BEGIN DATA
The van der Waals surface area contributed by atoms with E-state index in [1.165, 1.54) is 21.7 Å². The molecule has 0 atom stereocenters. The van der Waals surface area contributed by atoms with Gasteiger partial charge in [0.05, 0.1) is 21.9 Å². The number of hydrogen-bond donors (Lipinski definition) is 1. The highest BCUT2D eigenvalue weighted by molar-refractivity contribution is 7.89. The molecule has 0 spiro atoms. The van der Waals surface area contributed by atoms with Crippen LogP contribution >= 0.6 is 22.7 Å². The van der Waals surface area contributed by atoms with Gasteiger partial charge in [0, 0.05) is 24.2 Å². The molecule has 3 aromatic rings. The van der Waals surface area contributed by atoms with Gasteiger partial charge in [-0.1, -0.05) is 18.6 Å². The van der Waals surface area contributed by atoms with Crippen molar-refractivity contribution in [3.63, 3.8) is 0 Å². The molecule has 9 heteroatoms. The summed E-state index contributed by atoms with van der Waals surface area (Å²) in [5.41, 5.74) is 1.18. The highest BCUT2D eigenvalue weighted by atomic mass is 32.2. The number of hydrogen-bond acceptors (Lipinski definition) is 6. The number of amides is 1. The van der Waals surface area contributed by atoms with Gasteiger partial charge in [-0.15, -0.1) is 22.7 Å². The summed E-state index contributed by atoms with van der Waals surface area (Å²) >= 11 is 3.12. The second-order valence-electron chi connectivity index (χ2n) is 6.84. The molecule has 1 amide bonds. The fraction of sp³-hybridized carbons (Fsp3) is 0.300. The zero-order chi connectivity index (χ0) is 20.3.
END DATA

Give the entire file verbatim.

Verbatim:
The van der Waals surface area contributed by atoms with E-state index in [1.165, 1.54) is 21.7 Å². The molecule has 0 atom stereocenters. The van der Waals surface area contributed by atoms with Gasteiger partial charge in [0.05, 0.1) is 21.9 Å². The number of hydrogen-bond donors (Lipinski definition) is 1. The highest BCUT2D eigenvalue weighted by molar-refractivity contribution is 7.89. The molecule has 0 spiro atoms. The van der Waals surface area contributed by atoms with Crippen LogP contribution >= 0.6 is 22.7 Å². The van der Waals surface area contributed by atoms with Gasteiger partial charge in [0, 0.05) is 24.2 Å². The molecule has 3 aromatic rings. The van der Waals surface area contributed by atoms with Gasteiger partial charge in [-0.1, -0.05) is 18.6 Å². The van der Waals surface area contributed by atoms with Crippen molar-refractivity contribution in [3.63, 3.8) is 0 Å². The molecule has 9 heteroatoms. The summed E-state index contributed by atoms with van der Waals surface area (Å²) in [5.41, 5.74) is 1.18. The highest BCUT2D eigenvalue weighted by atomic mass is 32.2. The number of hydrogen-bond acceptors (Lipinski definition) is 6. The number of amides is 1. The van der Waals surface area contributed by atoms with Gasteiger partial charge in [-0.15, -0.1) is 22.7 Å². The summed E-state index contributed by atoms with van der Waals surface area (Å²) >= 11 is 3.12. The second-order valence-electron chi connectivity index (χ2n) is 6.84. The molecule has 1 amide bonds. The fraction of sp³-hybridized carbons (Fsp3) is 0.300. The zero-order chi connectivity index (χ0) is 20.3.